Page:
Another key issue in most of the cases that have been filed against 401(k) plans is the quality. or lack thereof, of the investment options provided by the plans. the primary investment option in most pension plans are mutual funds. In most cases, the lawsuits cite both the fees charged by such funds and the persistent under-performance of such funds.

Historically, most of the mutual funds offered within 401(k) and 403(b) plans were actively managed mutual funds, this despite the fact that history has proven that the overwhelming majority of actively managed equity-based mutual funds have proven to be inefficient in terms of both cost and performance. The most recent Standard & Poor’s SPIVA report stated that in 2015, 74.81 percent of all domestic equity-based mutual funds under-performed the broad-based S&P Composite 1500 Index. The five and ten-year performance of said funds were equally bad, with an under-performance record 88.43 percent and 83.18 percent, respectively. The poor performance record was consistent among individual categories (large cap, mid cap and small cap) as well.

What makes the poor performance record of such plan investments even worse is the fact the actively managed funds typically charge much higher annual fees than passively managed, or index, mutual funds. As Rex Sinquefield, one of the founders of Dimensional Funds, once noted,

We all know that active management fees are high. Poor performance does not come cheap. You have to pay dearly for it.

Poor performance and costs reduce a mutual fund’s end return to investors. Each additional 1 percent of fees and expenses reduce an investor’s end return by approximately 17 percent. Under-performance is an opportunity cost in that it further reduces the return an investor could have earned in a prudent investment alternative.

I recently performed a forensic analysis of the 403(b), 457(b) and Optional Retirement plans of a major American university. Out of a total of 128 mutual funds, only 16 passed my prudence screen based on their nominal five-year annualized returns. That number shrank to only six when the funds were evaluated on their five-year risk adjusted return.

Those findings are fairly consistent with my findings from other forensics analyses of the investment options offered within 401(k), 403(b) and 457(b) retirement plans. The findings are surprising not only in terms of the high percentage of poor investment options, but also because plan sponsors face unlimited personal liability for any breach of their fiduciary duties under ERISA, including the failure to select and maintain prudent investment options within their plan.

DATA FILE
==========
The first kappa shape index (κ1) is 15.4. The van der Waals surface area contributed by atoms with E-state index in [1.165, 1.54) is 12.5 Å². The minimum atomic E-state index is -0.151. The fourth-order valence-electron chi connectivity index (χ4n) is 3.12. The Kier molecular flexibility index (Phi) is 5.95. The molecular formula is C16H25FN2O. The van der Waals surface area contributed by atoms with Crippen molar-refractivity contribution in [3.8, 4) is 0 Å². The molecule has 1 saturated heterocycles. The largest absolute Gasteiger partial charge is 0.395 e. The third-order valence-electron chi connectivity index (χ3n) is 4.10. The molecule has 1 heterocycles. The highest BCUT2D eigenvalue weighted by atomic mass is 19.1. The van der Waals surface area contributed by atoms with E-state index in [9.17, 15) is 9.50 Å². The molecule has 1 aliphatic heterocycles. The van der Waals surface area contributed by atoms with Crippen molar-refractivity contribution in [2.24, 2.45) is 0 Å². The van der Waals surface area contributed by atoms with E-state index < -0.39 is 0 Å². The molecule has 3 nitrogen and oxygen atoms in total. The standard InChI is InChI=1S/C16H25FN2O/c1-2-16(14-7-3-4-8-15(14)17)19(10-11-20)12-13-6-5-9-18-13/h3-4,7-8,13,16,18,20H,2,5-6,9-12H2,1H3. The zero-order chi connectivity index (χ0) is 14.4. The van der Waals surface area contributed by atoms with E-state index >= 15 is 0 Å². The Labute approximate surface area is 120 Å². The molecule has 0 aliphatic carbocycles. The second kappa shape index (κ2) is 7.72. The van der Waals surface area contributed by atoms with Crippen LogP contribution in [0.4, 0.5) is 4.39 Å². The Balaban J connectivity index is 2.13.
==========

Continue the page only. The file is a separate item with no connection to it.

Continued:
A quick and simple method of evaluating the prudence of the investment options within a plan is to use the Active Management Value Ratio™ 2.0 (AMVR), a metric I created for both my law and investment education practices. The AMVR is the same cost/benefit analysis that many of us learned in our first year Econ 101 class. The only difference is that the AMVR uses an actively managed mutual fund’s incremental cost and incremental return to determine the fund’s cost efficiency. The AMVR only requires a limited amount of data,all of which is available for free online, and takes only a few minutes per fund analyzed. Further information about both the AMVR and the steps required in calculating the metric are available here.

The ongoing trend of cases against 401(k) plans indicates two main things for retirement plan participants. First, a significant number of 401(k) plans and other retirements are not providing plan participants with a meaningful opportunity to become retirement ready, the opportunity to invest in investment options that are efficient both in terms of cost and performance.

Second, since a number of plan sponsors are not taking the proper actions to correct the problems within their plans, it is incumbent on plan participants to learn how to evaluate their plans and to take the time to do so. Fortunately, the AMVR can perform a meaningful analysis of a fund in one or two minutes. When plan participants detect an imprudent investment option or excessive fee in their plan, they should get together and address the situation with their plan’s sponsor. Since plan sponsors face unlimited personal liability for any breaches of their fiduciary duties under ERISA, one would hope that they would be receptive to such requests.